Direct, indirect and buffering effects of support for mothers on children's socio-emotional adjustment

Parkes, A. and Sweeting, H. (2018) Direct, indirect and buffering effects of support for mothers on children's socio-emotional adjustment. Journal of Family Psychology, 32(7), pp. 894-903. (doi: 10.1037/fam0000438) (PMID:30091624) (PMCID:PMC6205417)

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Support for mothers may improve children’s socioemotional adjustment, yet few studies have consideredthe benefits of formal support (from health and social work professionals) in addition to social support(from family and friends) or explored the mechanisms. These issues were addressed using a birth cohort(n�2,649) to explore how mothers’ perceptions of social and formal support when children were ages10–22 months predicted trajectories of children’s externalizing and internalizing problems from 58 to122 months. We tested mediating pathways from support to child adjustment via 3 family stressorsmeasured at 46–58 months (maternal distress, economic strain, and dysfunctional parenting) andexamined whether support buffered effects of stressors on child adjustment. Social and formal supportwere simultaneously associated with lower child externalizing and internalizing problem trajectoryintercepts at 90 months but did not predict trajectory slopes. Social support effects were mediated mainlyvia lower maternal distress, which then reduced children’s problems via lower dysfunctional parenting,or more directly. Additional indirect effects involved lower economic strain. Formal support effects weremediated to a lesser extent by reduced dysfunctional parenting. Two buffering effects were found: socialsupport reduced effects of economic strain on internalizing problems, and formal support reduced effectsof dysfunctional parenting on internalizing problems. Findings suggest measures promoting families’social integration should benefit children’s socioemotional adjustment via improved parental psycho-logical and economic resources and by buffering impacts of economic strain. Enhancing access to healthand welfare services through greater awareness and trust should benefit children’s adjustment, viaimproved parenting and by buffering impacts of dysfunctional parenting.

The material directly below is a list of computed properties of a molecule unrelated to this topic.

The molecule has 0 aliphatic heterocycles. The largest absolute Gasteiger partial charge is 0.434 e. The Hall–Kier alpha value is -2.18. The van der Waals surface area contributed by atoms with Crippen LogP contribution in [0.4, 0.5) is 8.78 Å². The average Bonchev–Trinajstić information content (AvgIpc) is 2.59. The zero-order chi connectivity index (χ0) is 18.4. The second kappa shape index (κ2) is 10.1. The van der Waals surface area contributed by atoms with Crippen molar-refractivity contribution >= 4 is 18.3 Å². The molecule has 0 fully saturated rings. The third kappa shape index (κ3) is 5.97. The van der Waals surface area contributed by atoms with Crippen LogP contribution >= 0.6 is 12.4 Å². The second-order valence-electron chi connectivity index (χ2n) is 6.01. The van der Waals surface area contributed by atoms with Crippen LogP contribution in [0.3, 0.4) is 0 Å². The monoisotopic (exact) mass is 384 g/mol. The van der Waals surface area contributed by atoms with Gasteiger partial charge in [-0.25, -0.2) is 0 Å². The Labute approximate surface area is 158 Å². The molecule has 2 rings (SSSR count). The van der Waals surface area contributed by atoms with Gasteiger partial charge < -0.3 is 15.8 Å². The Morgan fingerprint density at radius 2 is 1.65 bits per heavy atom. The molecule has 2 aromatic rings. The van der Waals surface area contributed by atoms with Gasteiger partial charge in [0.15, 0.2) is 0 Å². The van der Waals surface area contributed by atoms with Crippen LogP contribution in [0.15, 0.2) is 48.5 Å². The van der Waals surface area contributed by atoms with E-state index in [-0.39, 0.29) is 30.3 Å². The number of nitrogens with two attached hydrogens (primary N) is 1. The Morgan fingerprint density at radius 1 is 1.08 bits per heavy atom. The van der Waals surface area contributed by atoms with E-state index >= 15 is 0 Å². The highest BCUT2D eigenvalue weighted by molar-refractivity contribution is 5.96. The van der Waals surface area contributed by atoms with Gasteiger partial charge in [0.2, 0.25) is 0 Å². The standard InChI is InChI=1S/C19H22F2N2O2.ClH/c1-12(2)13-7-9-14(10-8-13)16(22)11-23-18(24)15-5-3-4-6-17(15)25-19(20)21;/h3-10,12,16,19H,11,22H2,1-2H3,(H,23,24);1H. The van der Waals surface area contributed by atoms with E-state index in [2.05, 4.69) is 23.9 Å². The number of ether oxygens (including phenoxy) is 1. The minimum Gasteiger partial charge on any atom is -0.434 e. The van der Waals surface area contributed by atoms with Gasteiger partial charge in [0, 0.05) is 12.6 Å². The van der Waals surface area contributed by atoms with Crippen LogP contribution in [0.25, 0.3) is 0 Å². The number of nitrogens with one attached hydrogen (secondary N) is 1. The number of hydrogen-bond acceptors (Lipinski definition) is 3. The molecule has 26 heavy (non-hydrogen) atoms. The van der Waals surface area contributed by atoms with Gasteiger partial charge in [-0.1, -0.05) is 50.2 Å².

Item Type:Articles
Glasgow Author(s) Enlighten ID:Parkes, Dr Alison and Sweeting, Dr Helen
Authors: Parkes, A., and Sweeting, H.
College/School:College of Medical Veterinary and Life Sciences > School of Health & Wellbeing > MRC/CSO SPHSU
Journal Name:Journal of Family Psychology
Publisher:American Psychological Association
ISSN (Online):1939-1293
Published Online:09 August 2018
Copyright Holders:Copyright © 2018 The Authors
First Published:First published in Journal of Family Psychology 32(7): 894-903
Publisher Policy:Reproduced under a Creative Commons License

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Project CodeAward NoProject NamePrincipal InvestigatorFunder's NameFunder RefLead Dept
727631Social Relationships & Health ImprovementLisa McDaidMedical Research Council (MRC)MC_UU_12017/11HW - MRC/CSO Social and Public Health Sciences Unit
727641Understanding and Improving Health within Settings and OrganisationsKathryn HuntMedical Research Council (MRC)MC_UU_12017/12HW - MRC/CSO Social and Public Health Sciences Unit